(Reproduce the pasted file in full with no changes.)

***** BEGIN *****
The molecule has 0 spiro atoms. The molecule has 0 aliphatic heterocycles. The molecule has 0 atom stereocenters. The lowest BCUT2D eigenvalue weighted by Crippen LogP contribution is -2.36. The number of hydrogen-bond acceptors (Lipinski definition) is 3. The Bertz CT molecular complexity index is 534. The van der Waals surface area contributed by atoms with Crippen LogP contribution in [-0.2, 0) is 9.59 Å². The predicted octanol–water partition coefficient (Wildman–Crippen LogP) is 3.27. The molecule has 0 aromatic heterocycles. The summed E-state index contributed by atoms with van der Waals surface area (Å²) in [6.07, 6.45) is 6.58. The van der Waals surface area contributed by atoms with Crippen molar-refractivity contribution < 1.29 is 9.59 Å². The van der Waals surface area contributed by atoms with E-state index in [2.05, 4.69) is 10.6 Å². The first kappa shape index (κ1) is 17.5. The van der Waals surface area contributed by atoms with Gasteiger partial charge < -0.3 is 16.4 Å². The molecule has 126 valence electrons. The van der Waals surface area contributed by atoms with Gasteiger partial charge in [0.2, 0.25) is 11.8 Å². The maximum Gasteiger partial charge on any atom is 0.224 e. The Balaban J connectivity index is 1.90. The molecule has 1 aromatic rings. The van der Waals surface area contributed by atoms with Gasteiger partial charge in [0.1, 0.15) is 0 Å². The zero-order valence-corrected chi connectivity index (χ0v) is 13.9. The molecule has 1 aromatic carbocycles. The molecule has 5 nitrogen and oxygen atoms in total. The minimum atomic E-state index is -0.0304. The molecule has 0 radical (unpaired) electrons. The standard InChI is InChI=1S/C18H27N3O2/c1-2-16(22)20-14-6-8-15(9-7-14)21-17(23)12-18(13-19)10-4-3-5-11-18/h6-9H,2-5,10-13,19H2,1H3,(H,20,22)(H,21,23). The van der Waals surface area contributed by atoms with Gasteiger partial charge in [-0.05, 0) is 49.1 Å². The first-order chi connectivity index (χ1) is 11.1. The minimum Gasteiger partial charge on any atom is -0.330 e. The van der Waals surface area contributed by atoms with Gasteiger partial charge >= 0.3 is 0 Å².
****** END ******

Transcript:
The molecule has 0 spiro atoms. The molecule has 0 aliphatic heterocycles. The molecule has 0 atom stereocenters. The lowest BCUT2D eigenvalue weighted by Crippen LogP contribution is -2.36. The number of hydrogen-bond acceptors (Lipinski definition) is 3. The Bertz CT molecular complexity index is 534. The van der Waals surface area contributed by atoms with Crippen LogP contribution in [-0.2, 0) is 9.59 Å². The predicted octanol–water partition coefficient (Wildman–Crippen LogP) is 3.27. The molecule has 0 aromatic heterocycles. The summed E-state index contributed by atoms with van der Waals surface area (Å²) in [6.07, 6.45) is 6.58. The van der Waals surface area contributed by atoms with Crippen molar-refractivity contribution < 1.29 is 9.59 Å². The van der Waals surface area contributed by atoms with E-state index in [2.05, 4.69) is 10.6 Å². The first kappa shape index (κ1) is 17.5. The van der Waals surface area contributed by atoms with Gasteiger partial charge < -0.3 is 16.4 Å². The molecule has 126 valence electrons. The van der Waals surface area contributed by atoms with Gasteiger partial charge in [0.2, 0.25) is 11.8 Å². The maximum Gasteiger partial charge on any atom is 0.224 e. The Balaban J connectivity index is 1.90. The molecule has 1 aromatic rings. The van der Waals surface area contributed by atoms with Gasteiger partial charge in [0.1, 0.15) is 0 Å². The zero-order valence-corrected chi connectivity index (χ0v) is 13.9. The molecule has 1 aromatic carbocycles. The molecule has 5 nitrogen and oxygen atoms in total. The minimum atomic E-state index is -0.0304. The molecule has 0 radical (unpaired) electrons. The standard InChI is InChI=1S/C18H27N3O2/c1-2-16(22)20-14-6-8-15(9-7-14)21-17(23)12-18(13-19)10-4-3-5-11-18/h6-9H,2-5,10-13,19H2,1H3,(H,20,22)(H,21,23). The van der Waals surface area contributed by atoms with Gasteiger partial charge in [-0.05, 0) is 49.1 Å². The first-order chi connectivity index (χ1) is 11.1. The minimum Gasteiger partial charge on any atom is -0.330 e. The van der Waals surface area contributed by atoms with Gasteiger partial charge >= 0.3 is 0 Å².